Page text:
Your next cloud move & the importance of control

If the lockdown has got you thinking about moving your onsite IBM Power infrastructure into the cloud, you’re not alone. For companies who rely on remote working for business continuity,  cloud computing can be a valuable asset.

Using a managed service provider’s IBM Power cloud service means you can store your company’s data and applications on their remote cloud infrastructure, enhancing accessibility by allowing you and your team to access it anywhere in the world.

Of course, managed service providers themselves rely on physical data centres; secure locations where your server is kept along with others’ – much like a traditional storage facility for people’s furniture and other physical items.

With this in mind, if you’re thinking about moving to the cloud or changing cloud providers, make sure you choose a vendor that’s in complete control of their infrastructure.

After all, you’re only as strong as your weakest supply link.

Blue Chip has complete control

“We own the leasehold on our data centres,” explains Chris Smith, Director of Sales & Marketing at Blue Chip. “The main reason we’ve been able to stay operational throughout the lockdown is because we’ve invested in them.”

Two years ago Blue Chip built a software-defined data centre, investing in the networking, storage, and automation and orchestration software that enables its team of engineers to operate systems remotely from home. Delivering a mix of IBM i. AIX, zOS, Linux and Microsoft platforms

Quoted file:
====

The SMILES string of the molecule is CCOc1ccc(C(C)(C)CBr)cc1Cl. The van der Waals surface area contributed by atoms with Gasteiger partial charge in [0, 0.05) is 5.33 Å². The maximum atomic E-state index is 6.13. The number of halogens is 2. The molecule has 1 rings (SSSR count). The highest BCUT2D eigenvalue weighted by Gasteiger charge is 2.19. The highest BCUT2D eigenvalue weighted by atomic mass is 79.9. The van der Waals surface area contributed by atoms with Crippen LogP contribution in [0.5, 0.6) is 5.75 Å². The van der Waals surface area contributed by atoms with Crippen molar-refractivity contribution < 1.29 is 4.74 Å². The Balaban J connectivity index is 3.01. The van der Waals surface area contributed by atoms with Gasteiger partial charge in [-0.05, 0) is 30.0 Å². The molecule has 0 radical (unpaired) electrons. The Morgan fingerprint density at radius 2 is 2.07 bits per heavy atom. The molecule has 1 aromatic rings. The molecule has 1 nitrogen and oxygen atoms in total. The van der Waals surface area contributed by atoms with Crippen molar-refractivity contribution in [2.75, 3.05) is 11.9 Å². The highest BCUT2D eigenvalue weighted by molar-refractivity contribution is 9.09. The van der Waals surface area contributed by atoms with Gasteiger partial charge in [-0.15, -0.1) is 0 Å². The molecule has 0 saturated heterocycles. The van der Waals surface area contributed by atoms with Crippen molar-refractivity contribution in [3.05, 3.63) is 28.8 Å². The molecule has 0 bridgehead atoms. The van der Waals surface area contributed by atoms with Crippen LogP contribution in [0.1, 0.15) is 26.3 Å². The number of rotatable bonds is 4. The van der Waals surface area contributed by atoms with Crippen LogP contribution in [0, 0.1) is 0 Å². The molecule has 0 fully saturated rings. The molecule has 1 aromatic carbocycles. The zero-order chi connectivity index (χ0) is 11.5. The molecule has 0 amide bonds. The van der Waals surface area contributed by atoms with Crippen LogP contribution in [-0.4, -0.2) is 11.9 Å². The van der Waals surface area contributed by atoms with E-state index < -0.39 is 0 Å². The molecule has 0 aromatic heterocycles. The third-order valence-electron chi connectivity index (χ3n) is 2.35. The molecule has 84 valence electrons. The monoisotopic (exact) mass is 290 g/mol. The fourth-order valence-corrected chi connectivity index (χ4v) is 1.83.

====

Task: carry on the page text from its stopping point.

In fact, Blue Chip is one of the only managed service providers with skills in IBM Power infrastructure and operating systems to own its data centres. Those who rent a data centre as opposed to owning it can’t be 100% in control.

Ultimately, the control lies with the landlord.

So why is ownership so important? Essentially, managed service providers who don’t own their data centres have to rely on the people that do own it to keep it maintained, secure and up-to-date, and when something happens, such as flooding, it’s out of their control.

Managing data centres remotely

Blue Chip is one of the only vendors in the UK with ISO22301 for business continuity. As such, the team already had a plan in place prior to the lockdown and were prepared for almost every eventuality, resulting in a smooth transition.

“When we were delivering systems for our customers over the Easter weekend, none of our engineers or the customers themselves needed to be on site,” continues Chris. “Everything, from the data migration and the transition into our cloud infrastructure was done remotely from home on behalf of the customer.”

Blue Chip’s software defined data centres locations are far enough apart for resilience yet close enough for low latency communications.

Blue Chip also connects to other data centres around the world, and although most of its customers are UK-based, it works with customers in 150 different countries.

Other aspects of control

As well as data centres, Blue Chip is in control when it comes to the recruitment process. Many IT companies outsource to third parties nowadays, but Blue Chip prefers to attract and retain its own talent to run, maintain, recover and sell its systems.

The company doesn’t rely on one sector for income, either.

“Our customer base also covers every vertical,” says Chris. “Because we focus specifically as experts in IBM technology alongside Linux and Microsoft based solutions, we’ve been able to deliver our services to every kind of business you can imagine, from large financial service providers to specialist logistics companies.”

To find out more about how we can transition, manage and maintain your IT systems in the Blue Chip Cloud, get in touch with our team today.

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